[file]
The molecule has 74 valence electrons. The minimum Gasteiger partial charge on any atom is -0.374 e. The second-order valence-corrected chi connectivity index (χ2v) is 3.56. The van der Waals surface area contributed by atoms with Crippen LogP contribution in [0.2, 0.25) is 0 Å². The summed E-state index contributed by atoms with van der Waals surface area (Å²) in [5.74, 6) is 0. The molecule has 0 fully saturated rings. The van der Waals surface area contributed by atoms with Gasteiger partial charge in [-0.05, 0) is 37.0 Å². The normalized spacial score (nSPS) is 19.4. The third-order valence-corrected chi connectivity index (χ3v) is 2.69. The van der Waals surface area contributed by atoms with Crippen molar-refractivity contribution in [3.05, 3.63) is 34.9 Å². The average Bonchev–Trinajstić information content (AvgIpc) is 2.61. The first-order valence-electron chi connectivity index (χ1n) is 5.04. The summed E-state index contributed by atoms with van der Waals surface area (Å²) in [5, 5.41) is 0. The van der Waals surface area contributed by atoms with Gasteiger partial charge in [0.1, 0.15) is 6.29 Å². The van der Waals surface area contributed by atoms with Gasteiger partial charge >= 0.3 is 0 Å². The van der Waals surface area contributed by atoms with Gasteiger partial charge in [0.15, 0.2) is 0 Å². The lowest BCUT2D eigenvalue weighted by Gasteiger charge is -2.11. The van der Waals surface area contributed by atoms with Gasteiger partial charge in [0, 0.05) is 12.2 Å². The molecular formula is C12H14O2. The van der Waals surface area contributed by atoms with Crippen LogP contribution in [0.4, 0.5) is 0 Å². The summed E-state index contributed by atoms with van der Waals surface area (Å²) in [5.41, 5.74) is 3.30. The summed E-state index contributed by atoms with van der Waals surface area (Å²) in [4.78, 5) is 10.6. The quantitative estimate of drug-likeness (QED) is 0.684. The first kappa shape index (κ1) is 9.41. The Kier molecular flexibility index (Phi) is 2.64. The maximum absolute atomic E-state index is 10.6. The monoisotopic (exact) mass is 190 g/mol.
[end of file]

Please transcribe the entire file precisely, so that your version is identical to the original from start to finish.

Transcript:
The molecule has 74 valence electrons. The minimum Gasteiger partial charge on any atom is -0.374 e. The second-order valence-corrected chi connectivity index (χ2v) is 3.56. The van der Waals surface area contributed by atoms with Crippen LogP contribution in [0.2, 0.25) is 0 Å². The summed E-state index contributed by atoms with van der Waals surface area (Å²) in [5.74, 6) is 0. The molecule has 0 fully saturated rings. The van der Waals surface area contributed by atoms with Gasteiger partial charge in [-0.05, 0) is 37.0 Å². The normalized spacial score (nSPS) is 19.4. The third-order valence-corrected chi connectivity index (χ3v) is 2.69. The van der Waals surface area contributed by atoms with Crippen molar-refractivity contribution in [3.05, 3.63) is 34.9 Å². The average Bonchev–Trinajstić information content (AvgIpc) is 2.61. The first-order valence-electron chi connectivity index (χ1n) is 5.04. The summed E-state index contributed by atoms with van der Waals surface area (Å²) in [5, 5.41) is 0. The van der Waals surface area contributed by atoms with Gasteiger partial charge in [0.1, 0.15) is 6.29 Å². The van der Waals surface area contributed by atoms with Gasteiger partial charge >= 0.3 is 0 Å². The van der Waals surface area contributed by atoms with Gasteiger partial charge in [0.15, 0.2) is 0 Å². The lowest BCUT2D eigenvalue weighted by Gasteiger charge is -2.11. The van der Waals surface area contributed by atoms with Gasteiger partial charge in [0, 0.05) is 12.2 Å². The molecular formula is C12H14O2. The van der Waals surface area contributed by atoms with Crippen LogP contribution in [0.4, 0.5) is 0 Å². The summed E-state index contributed by atoms with van der Waals surface area (Å²) in [5.41, 5.74) is 3.30. The summed E-state index contributed by atoms with van der Waals surface area (Å²) in [4.78, 5) is 10.6. The quantitative estimate of drug-likeness (QED) is 0.684. The first kappa shape index (κ1) is 9.41. The Kier molecular flexibility index (Phi) is 2.64. The maximum absolute atomic E-state index is 10.6. The monoisotopic (exact) mass is 190 g/mol.